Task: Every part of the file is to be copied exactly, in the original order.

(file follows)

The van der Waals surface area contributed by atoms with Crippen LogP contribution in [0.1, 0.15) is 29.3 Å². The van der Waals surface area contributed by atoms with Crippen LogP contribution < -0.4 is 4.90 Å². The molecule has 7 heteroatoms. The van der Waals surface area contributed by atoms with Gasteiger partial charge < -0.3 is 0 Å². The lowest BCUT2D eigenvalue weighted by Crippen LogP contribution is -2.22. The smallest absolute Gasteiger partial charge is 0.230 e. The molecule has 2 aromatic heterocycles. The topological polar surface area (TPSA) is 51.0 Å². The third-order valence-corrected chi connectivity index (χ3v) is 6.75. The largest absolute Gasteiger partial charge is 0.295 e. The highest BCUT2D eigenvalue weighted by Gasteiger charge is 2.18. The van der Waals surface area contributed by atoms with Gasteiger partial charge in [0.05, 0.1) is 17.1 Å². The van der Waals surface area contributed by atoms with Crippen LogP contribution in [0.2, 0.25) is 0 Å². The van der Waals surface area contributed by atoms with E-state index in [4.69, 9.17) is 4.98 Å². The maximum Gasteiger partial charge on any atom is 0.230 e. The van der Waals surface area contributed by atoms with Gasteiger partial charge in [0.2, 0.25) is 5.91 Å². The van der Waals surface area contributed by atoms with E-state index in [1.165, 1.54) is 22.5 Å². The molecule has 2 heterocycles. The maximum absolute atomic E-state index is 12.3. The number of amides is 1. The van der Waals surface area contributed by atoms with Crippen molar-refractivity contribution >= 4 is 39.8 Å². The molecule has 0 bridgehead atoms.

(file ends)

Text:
The van der Waals surface area contributed by atoms with Crippen LogP contribution in [0.1, 0.15) is 29.3 Å². The van der Waals surface area contributed by atoms with Crippen LogP contribution < -0.4 is 4.90 Å². The molecule has 7 heteroatoms. The van der Waals surface area contributed by atoms with Gasteiger partial charge < -0.3 is 0 Å². The lowest BCUT2D eigenvalue weighted by Crippen LogP contribution is -2.22. The smallest absolute Gasteiger partial charge is 0.230 e. The molecule has 2 aromatic heterocycles. The topological polar surface area (TPSA) is 51.0 Å². The third-order valence-corrected chi connectivity index (χ3v) is 6.75. The largest absolute Gasteiger partial charge is 0.295 e. The highest BCUT2D eigenvalue weighted by Gasteiger charge is 2.18. The van der Waals surface area contributed by atoms with Gasteiger partial charge in [0.05, 0.1) is 17.1 Å². The van der Waals surface area contributed by atoms with Crippen LogP contribution in [0.2, 0.25) is 0 Å². The van der Waals surface area contributed by atoms with E-state index in [4.69, 9.17) is 4.98 Å². The maximum Gasteiger partial charge on any atom is 0.230 e. The van der Waals surface area contributed by atoms with Gasteiger partial charge in [0.2, 0.25) is 5.91 Å². The van der Waals surface area contributed by atoms with E-state index in [1.165, 1.54) is 22.5 Å². The molecule has 2 heterocycles. The maximum absolute atomic E-state index is 12.3. The number of amides is 1. The van der Waals surface area contributed by atoms with Crippen molar-refractivity contribution >= 4 is 39.8 Å². The molecule has 0 bridgehead atoms.